Refugees stranded in Calais after camp closure spark fears of 'another Jungle'

View of the makeshift migrant camp known as

As part of the camp's clearance, 3182 adults have been transferred to centres around France since Monday and 772 unaccompanied minors have been moved to a container park in the Jungle serving as a temporary shelter, the Interior Ministry said.

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Afghan migrant Abdul Wali said he cried Thursday morning when he boarded a bus for Strasbourg in eastern France, leaving the Calais camp for what should be the last time.

"We had a group of Eritrean boys, 13 and 14 years old, last night, who slept outside", said Dorothy Sang, a worker with the Save the Children charity.

The fate of several dozen children remained of concern late Thursday as the container camp for unaccompanied minors stayed filled to beyond its 1,500 capacity.

"We were begging the French authorities to actually do something about the refugee children and nothing was done", Caroline Gregory of Calais Action told the BBC.

But charities claimed many young refugees were left without safe haven after a fire ravaged the makeshift site, cutting short the registration process for camp dwellers.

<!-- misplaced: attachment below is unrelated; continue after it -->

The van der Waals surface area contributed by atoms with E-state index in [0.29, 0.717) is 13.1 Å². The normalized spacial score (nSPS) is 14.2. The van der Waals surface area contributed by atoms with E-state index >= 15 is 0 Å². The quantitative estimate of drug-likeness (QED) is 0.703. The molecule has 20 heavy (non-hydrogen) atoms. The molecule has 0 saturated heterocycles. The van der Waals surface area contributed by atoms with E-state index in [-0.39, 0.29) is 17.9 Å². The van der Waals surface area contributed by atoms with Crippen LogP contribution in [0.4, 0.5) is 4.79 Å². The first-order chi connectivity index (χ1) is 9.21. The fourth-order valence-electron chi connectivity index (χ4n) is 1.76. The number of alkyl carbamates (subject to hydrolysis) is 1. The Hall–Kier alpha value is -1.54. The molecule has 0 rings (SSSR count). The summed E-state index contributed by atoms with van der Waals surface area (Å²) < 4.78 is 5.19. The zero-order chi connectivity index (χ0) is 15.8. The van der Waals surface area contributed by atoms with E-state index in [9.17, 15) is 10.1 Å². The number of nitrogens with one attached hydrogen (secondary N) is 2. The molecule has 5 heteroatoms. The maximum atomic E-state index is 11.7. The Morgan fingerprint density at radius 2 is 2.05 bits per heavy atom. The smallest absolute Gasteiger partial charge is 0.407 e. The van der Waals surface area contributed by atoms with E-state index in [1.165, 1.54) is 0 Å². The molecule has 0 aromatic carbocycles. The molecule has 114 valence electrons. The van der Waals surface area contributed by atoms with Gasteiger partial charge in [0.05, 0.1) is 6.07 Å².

French authorities reported that 1,200 unaccompanied children had been registered before the process ended, in addition to 235 who had been transferred to the United Kingdom.

When fire engulfed the camp, rendering it too risky to return to, dozens of children were left without shelter "out in the freezing cold".

This group is made of many migrants who have either had their asylum applications rejected or registered in another European Union country and therefor face deportation.

"Thousands and thousands of people have gone to reception centres, which we're very happy about".

Help Refugees also reported children were being detained.

There have also been suggestions that the children might be put on buses and taken to different parts of France, but questions were raised over whether there would be space for them in the reception centres across the country, as they were never created to accommodate children.

"We don't know the places and we don't speak French", he said in almost flawless English.

A migrant, who said he was aged 16, in the Jungle on Thursday. RT's crew on the ground reports that dozens of people remain at the camp.

"The government thinks the programme (of distributing migrants to shelters around France) is attracting people from other places like Belgium and Germany", said Coury, the MSF coordinator.

Speaking during a visit to a corner of the "Jungle" where hundreds of migrants had gathered, Mr Mignonet added: "When we took the figures (of those who had left the camp and registered) yesterday it was not matching (with the jungle population)".

The senior Labour MP Yvette Cooper said the French authorities had failed disastrously to tackle the "dangerous and shocking" conditions.

Many locals fear new settlements will simply spring up in the area once the Jungle is razed.

"They claim benefits and housing, and all we get is the British-funded wall and fences".

The Children's Rights Alliance (CRA) said only one unaccompanied minor has been relocated in Ireland so far - despite a government promise to take in more than 4,000 refugees, while prioritising children and teenagers.

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